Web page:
Arts Space cadets 

A trio of new art galleries vie for attention in Blue Star's shadow

San Antonio's once fresh-faced young art spaces are hitting milestones: Blue Star turns 20 this year, Sala Diaz is 10. Triangle Project Space recently acquired non-profit status and a board of directors, and Cactus Bra and Three Walls have made waves at Chicago's Stray Show. So maybe it's time to take notice of the newest generation of start-up art spaces and the bright lights who run them.

Stella Haus Art Space is just two doors down from Cactus Bra, in one of the Blue Star Complex's cool, labyrinthine hallways. Its director, Dayna De Hoyos, is a tall, dark-haired woman whose sculptural paintings hint that she was once Leonardo Drew's artist assistant. The gallery is spare, with one peculiarly slanted wall that may create a sense of vertigo if you aren't a Liberty Bar regular. Stella Haus is named for De Hoyos' grandmother, who passed away not long after De Hoyos acquired the space.

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Justin Parr's installation ("I Own You") at Mu Gallery

Stella Art Haus' mission is to show emerging women artists, although one recent exception was The Napkin Show. For this group show, De Hoyos asked people from all walks of life, as well as established artists such as Cesar Martinez and Regis Sheperd, to create a small work of art based in some way on a napkin. The room was filled from floor to ceiling with a wide range of work - some of it clever, some reflecting an all-nighter.

De Hoyos' most recent show was the 2nd Annual Group Show: Work from the Late Night Sessions. If this sounds like a private club, that's because it is. De Hoyos and two other artists, Marcy McChesney and Julia Snead Landois, form a collective that meets in the studio twice a month for several hours to work alongside one another, talk about art projects, and offer honest critique. Landois just started graduate school at Penn State so De Hoyos is looking for two more women to join the collective.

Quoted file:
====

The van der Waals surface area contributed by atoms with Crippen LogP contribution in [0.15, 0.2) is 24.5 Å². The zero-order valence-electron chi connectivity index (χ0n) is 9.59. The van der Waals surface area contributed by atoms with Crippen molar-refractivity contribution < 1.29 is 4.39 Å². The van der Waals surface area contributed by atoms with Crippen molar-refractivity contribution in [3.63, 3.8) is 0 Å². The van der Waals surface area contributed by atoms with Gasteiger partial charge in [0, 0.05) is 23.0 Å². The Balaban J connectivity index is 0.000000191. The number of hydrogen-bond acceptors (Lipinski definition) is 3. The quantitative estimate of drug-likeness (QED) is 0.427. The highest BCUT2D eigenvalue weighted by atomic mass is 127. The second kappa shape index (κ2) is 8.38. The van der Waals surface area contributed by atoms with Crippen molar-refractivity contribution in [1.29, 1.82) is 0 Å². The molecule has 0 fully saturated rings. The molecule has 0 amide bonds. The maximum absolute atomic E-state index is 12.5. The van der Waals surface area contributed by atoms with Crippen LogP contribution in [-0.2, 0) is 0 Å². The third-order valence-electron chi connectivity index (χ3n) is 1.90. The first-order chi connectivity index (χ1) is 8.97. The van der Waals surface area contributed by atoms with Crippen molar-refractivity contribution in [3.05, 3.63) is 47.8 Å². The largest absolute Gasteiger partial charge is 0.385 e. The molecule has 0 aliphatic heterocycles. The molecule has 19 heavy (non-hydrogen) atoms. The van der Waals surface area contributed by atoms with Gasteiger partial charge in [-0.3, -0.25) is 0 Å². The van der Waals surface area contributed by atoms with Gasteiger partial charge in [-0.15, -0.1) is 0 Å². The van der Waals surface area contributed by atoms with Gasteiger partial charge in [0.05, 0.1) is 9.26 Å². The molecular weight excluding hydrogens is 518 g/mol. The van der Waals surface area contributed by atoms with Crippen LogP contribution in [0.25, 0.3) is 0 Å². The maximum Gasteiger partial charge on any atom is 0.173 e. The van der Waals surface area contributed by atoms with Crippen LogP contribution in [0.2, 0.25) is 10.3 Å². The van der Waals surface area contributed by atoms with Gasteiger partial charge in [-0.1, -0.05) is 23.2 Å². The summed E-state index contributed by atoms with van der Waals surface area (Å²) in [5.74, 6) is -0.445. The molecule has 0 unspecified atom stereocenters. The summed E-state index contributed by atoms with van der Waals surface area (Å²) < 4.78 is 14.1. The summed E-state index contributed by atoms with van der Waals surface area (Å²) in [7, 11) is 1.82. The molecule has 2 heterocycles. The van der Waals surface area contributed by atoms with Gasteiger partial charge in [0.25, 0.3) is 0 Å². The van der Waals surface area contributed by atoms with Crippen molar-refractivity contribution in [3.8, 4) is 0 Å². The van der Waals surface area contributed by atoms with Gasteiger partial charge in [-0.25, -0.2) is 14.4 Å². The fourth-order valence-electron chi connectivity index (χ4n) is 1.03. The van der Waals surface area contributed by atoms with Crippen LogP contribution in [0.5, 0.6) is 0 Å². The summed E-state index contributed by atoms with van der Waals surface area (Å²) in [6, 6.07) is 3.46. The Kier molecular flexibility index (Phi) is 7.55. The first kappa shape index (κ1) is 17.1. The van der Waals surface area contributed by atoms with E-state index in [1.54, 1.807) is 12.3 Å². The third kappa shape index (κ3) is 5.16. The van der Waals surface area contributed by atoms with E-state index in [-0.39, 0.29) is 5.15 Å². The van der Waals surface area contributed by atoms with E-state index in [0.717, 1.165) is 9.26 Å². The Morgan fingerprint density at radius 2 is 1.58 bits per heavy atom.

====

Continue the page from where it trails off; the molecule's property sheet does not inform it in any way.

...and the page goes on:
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Luly Sosa's photographs at 1210

Just up the road from Blue Star, at 1210 S. Alamo, is the matter-of-factly named Studio 1210, which doubles as the second-floor apartment of Juan "Antonio" Gomez, an engineer-turned-artist from Guadalajara who credits a painting course with well-known sculptor Alejandro Colunga as an epiphanic moment. Gomez opens his doors every First Friday to those who want to view art in a congenial, homey atmosphere and sit on a Victorian porch high above folks beating a path to Blue Star.

Studio 1210's initial shows, in 2004, featured Gomez' work while the next two showed artists from Arte Studio 21 in Guadalajara, an experimental studio and bronze foundry that hosts artist residents. Gomez dreams of creating a local residency program for Guadalajara artists based roughly on Artpace's three-pronged geographical approach.

Like all new art spaces, Studio 1210's roster this year has included friends and coworkers who are emerging artists, as well as hints of bigger shows to come. Gomez recently had a solo show of drawings by Luly Sosa, whose photographs are featured at the Instituto de México for FotoSeptiembre.

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Works by Marcy McChesney ("Lubricated Boy H2") and Dayna Dehoyos ("Stellas Ladder") at Stella Haus

Nancy McGalliard, a 30-year art veteran who studied at Houston's Glassell School and earned her MFA from Mexico City's Instituto Allende, is the director of the brand-new Mu Gallery in Blue Star Silo 14. McGalliard discovered the silos when Justin Parr of neighboring Fl!ght Gallery put her in his July group show. "I had been chasing coffee houses in Kerrville and around San Antonio for exhibition space," she says, "and it's a lot of running around. This `will` assure me I `can` get several thousand pairs of eyes getting a look at art once a month."

Mu Gallery's August inaugural show featured monoprints by McGalliard's ex-husband, Adam Manzaroli. For September, McGalliard is showing her paintings at Fl!ght Gallery and Parr is creating his first-ever set of painted photographs for Mu. By January 2006, McGalliard hopes to have lined up a series of other artists' projects.

McGalliard is a devoted practitioner of Japanese Butoh performance and would like to see site-specific performances at the Silos. She has also stocked her space with fun boutique items, such as hand-printed Ninja Nickers and postcards by HiD that will appeal to the young and young-at-heart. "Works of a conceptual nature are something I would like to bring into Mu Gallery," says McGalliard. "By conceptual, I mean it should open the mind up like the unraveling of a Zen koan (a paradoxical Zen utterance). I am especially amused by silly or ridiculous conceptual art." l

By Catherine Walworth

For an intro to more of San Antonio's fresh art faces, see "Live models," April 14-20, 2005, "Lame is as lame does," July 7-13, 2005, and "Good vibrations," July 28-August 3, 2005.



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